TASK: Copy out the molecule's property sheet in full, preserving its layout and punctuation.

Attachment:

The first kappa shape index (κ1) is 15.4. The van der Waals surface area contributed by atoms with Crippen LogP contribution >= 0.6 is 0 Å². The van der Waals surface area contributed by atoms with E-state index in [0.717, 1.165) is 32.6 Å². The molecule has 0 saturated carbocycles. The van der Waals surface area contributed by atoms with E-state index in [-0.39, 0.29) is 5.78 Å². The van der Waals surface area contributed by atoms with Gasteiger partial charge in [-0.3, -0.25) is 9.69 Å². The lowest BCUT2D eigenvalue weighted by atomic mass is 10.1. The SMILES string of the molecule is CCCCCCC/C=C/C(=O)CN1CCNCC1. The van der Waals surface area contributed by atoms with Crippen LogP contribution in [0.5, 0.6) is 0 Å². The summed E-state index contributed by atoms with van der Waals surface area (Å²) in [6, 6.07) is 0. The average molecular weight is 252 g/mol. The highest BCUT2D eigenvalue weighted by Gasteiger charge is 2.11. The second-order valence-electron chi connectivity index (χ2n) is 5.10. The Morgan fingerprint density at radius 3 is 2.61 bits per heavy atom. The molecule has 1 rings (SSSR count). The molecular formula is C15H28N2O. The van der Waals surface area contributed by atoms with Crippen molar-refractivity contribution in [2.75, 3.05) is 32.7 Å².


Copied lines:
The first kappa shape index (κ1) is 15.4. The van der Waals surface area contributed by atoms with Crippen LogP contribution >= 0.6 is 0 Å². The van der Waals surface area contributed by atoms with E-state index in [0.717, 1.165) is 32.6 Å². The molecule has 0 saturated carbocycles. The van der Waals surface area contributed by atoms with E-state index in [-0.39, 0.29) is 5.78 Å². The van der Waals surface area contributed by atoms with Gasteiger partial charge in [-0.3, -0.25) is 9.69 Å². The lowest BCUT2D eigenvalue weighted by atomic mass is 10.1. The SMILES string of the molecule is CCCCCCC/C=C/C(=O)CN1CCNCC1. The van der Waals surface area contributed by atoms with Crippen LogP contribution in [0.5, 0.6) is 0 Å². The summed E-state index contributed by atoms with van der Waals surface area (Å²) in [6, 6.07) is 0. The average molecular weight is 252 g/mol. The highest BCUT2D eigenvalue weighted by Gasteiger charge is 2.11. The second-order valence-electron chi connectivity index (χ2n) is 5.10. The Morgan fingerprint density at radius 3 is 2.61 bits per heavy atom. The molecule has 1 rings (SSSR count). The molecular formula is C15H28N2O. The van der Waals surface area contributed by atoms with Crippen molar-refractivity contribution in [2.75, 3.05) is 32.7 Å².